Warning despite growth in exports
Published 05/01/2011 | 14:02
Ireland had its best-ever year for exports in 2010 but experts have warned the sector alone would not be enough to meet economic targets over the next four years.
Companies traded 161 billion euro worth of goods (£138 billion) and services with overseas buyers last year and the Irish Exporters' Association (IEA) expects business to grow by another 7.2% this year.
But the group's chief executive John Whelan warned more needed to be done to reach the forecasted economic growth under the International Monetary Union (IMF)-European Union (EU) bailout.
"The 2011 projection of a growth of 7.2% for total Irish exports is still well below the rate of growth in exports required to enable the targets in the IMF four-year plan to be achieved," he said.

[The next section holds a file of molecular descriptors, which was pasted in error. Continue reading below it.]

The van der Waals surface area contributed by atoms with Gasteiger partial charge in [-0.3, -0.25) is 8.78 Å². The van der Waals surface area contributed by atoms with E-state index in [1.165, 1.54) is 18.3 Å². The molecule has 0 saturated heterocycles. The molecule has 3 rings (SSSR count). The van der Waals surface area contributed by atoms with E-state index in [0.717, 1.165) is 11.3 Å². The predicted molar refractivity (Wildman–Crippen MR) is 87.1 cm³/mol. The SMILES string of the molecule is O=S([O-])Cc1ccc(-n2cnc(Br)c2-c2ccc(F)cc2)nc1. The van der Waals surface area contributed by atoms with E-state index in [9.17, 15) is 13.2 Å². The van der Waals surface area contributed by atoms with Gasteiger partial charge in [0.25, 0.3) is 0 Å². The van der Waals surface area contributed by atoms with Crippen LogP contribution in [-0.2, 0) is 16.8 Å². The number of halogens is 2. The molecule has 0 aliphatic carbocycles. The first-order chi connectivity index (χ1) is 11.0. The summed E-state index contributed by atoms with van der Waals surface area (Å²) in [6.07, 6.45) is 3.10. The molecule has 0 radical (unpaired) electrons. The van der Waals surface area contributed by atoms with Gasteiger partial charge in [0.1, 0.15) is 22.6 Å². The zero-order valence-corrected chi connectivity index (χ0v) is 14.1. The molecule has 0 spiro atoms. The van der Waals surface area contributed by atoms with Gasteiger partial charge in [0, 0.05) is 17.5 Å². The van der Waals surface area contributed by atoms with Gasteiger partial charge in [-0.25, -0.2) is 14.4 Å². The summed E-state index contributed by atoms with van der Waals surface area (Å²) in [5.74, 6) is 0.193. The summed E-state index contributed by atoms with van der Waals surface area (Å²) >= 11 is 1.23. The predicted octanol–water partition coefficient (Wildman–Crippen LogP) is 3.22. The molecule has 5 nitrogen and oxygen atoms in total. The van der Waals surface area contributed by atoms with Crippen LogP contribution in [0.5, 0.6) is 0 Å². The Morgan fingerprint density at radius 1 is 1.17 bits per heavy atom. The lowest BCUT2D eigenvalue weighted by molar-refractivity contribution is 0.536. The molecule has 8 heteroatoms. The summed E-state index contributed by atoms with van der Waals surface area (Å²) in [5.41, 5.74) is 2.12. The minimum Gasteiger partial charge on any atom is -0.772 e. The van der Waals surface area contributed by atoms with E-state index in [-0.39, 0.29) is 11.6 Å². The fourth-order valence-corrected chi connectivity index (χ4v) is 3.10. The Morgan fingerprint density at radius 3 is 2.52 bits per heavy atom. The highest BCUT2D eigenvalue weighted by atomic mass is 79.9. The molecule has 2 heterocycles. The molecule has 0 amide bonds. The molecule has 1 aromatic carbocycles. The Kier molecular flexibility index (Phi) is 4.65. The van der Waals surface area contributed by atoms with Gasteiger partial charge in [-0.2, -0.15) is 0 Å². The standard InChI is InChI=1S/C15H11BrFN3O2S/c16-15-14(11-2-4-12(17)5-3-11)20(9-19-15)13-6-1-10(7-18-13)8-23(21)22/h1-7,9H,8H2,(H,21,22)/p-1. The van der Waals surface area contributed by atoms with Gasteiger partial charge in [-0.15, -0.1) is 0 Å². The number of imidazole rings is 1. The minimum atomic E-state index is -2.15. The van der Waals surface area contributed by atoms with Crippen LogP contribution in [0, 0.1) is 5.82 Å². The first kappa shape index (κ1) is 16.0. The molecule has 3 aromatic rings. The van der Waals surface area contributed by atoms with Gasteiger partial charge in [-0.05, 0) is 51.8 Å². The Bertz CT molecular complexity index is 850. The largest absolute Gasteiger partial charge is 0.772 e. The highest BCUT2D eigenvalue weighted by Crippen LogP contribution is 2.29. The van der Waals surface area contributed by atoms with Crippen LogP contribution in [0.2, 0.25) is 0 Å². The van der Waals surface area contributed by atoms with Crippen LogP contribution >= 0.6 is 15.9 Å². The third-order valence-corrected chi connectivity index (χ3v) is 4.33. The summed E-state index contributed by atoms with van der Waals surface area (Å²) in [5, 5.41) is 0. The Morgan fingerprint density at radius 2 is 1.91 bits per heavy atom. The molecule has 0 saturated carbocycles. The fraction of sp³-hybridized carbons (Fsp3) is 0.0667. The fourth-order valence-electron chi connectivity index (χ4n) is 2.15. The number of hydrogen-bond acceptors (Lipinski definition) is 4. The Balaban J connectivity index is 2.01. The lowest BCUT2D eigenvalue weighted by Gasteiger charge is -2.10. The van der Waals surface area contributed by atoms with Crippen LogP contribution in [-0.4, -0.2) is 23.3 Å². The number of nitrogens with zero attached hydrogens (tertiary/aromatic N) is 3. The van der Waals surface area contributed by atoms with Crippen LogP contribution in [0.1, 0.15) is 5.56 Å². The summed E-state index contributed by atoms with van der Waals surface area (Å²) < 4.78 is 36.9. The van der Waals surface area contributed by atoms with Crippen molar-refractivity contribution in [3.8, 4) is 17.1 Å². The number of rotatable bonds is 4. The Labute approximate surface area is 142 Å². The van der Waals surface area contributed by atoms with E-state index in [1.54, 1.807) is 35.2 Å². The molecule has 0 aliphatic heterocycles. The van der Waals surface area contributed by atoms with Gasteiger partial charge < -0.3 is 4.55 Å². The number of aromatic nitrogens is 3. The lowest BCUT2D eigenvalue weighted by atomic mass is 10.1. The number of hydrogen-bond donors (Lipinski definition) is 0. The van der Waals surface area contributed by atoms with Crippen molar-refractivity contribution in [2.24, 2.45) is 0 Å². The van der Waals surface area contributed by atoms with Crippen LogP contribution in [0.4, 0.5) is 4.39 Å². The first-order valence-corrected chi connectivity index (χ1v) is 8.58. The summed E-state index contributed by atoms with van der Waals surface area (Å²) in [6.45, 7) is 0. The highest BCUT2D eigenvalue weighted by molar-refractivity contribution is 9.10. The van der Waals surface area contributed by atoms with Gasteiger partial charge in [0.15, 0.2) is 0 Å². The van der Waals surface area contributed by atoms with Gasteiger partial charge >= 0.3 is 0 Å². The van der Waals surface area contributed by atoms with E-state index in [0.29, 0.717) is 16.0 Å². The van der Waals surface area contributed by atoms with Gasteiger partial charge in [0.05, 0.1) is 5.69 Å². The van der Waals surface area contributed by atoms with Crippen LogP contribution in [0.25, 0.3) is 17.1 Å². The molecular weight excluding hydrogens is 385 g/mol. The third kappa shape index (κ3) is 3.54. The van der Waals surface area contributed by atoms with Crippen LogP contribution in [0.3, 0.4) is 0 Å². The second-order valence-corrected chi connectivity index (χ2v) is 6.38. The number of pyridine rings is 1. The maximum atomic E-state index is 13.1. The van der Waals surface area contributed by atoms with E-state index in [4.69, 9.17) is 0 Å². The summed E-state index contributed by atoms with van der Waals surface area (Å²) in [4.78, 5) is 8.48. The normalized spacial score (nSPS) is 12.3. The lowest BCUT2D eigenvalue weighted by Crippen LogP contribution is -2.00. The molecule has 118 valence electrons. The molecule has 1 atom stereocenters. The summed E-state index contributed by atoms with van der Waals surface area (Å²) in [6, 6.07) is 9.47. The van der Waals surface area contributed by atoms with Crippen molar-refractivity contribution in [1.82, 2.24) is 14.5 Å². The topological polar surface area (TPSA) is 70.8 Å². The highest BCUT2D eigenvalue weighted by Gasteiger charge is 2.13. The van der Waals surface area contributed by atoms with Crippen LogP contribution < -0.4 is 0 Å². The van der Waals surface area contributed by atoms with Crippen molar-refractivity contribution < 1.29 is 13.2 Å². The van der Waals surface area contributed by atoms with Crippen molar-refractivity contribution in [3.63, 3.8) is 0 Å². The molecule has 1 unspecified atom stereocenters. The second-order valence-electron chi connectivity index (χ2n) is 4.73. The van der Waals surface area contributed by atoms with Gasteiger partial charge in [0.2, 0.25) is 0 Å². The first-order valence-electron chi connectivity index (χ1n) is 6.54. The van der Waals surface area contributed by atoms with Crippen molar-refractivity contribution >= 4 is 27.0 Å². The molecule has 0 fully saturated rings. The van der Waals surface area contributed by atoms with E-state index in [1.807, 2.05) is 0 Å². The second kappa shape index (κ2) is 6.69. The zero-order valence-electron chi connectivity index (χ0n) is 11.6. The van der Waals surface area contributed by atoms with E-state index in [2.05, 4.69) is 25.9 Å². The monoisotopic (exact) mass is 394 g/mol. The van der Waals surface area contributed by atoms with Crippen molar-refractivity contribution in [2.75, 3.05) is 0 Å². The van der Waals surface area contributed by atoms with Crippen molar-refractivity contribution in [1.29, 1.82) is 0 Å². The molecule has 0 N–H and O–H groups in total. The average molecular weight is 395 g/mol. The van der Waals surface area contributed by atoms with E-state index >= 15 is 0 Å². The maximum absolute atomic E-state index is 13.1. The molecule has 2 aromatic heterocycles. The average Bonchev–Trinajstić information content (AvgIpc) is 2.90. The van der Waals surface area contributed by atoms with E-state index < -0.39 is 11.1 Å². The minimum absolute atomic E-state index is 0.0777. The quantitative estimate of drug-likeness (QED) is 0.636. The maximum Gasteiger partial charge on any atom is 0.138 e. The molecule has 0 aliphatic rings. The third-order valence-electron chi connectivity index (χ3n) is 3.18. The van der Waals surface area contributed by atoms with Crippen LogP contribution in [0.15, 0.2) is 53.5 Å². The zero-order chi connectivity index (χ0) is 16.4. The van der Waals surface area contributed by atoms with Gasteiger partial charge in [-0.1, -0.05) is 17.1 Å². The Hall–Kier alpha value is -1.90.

Mr Whelan said exports would have to grow by more than 10% to secure overall economic targets under the Government's four-year recovery plan. He said home-grown firms would need to see overseas trade increase by 8% and foreign multinationals would need growth of 11% a year.
"If growth rates of this magnitude were achieved they would lead to 300,000 new jobs in the private sector and we believe that job creation on this scale is required to support the achievement of Ireland's GDP and tax targets," Mr Whelan said.
Manufacturing and agri-food sectors were the main drivers in the increase in exports last year, the IEA review said. Irish agri-food grew by 8% in 2010 and growth of this magnitude is expected to continue in 2011, the group said.
The life sciences sector, which includes chemicals, pharmaceuticals and medical devices and accounts for 63% of exports, grew by 12% last year. The IEA said it expected the sector to continue to grow this year but at a more moderate rate.
Trade to North America was particularly strong, with sales to the US, the largest market, up 18%, and to Canada up 27%. Exports to Germany, the largest EU market, increased 42%.
The emerging markets of Brazil, Russia, India, and China showed an increase of 12%.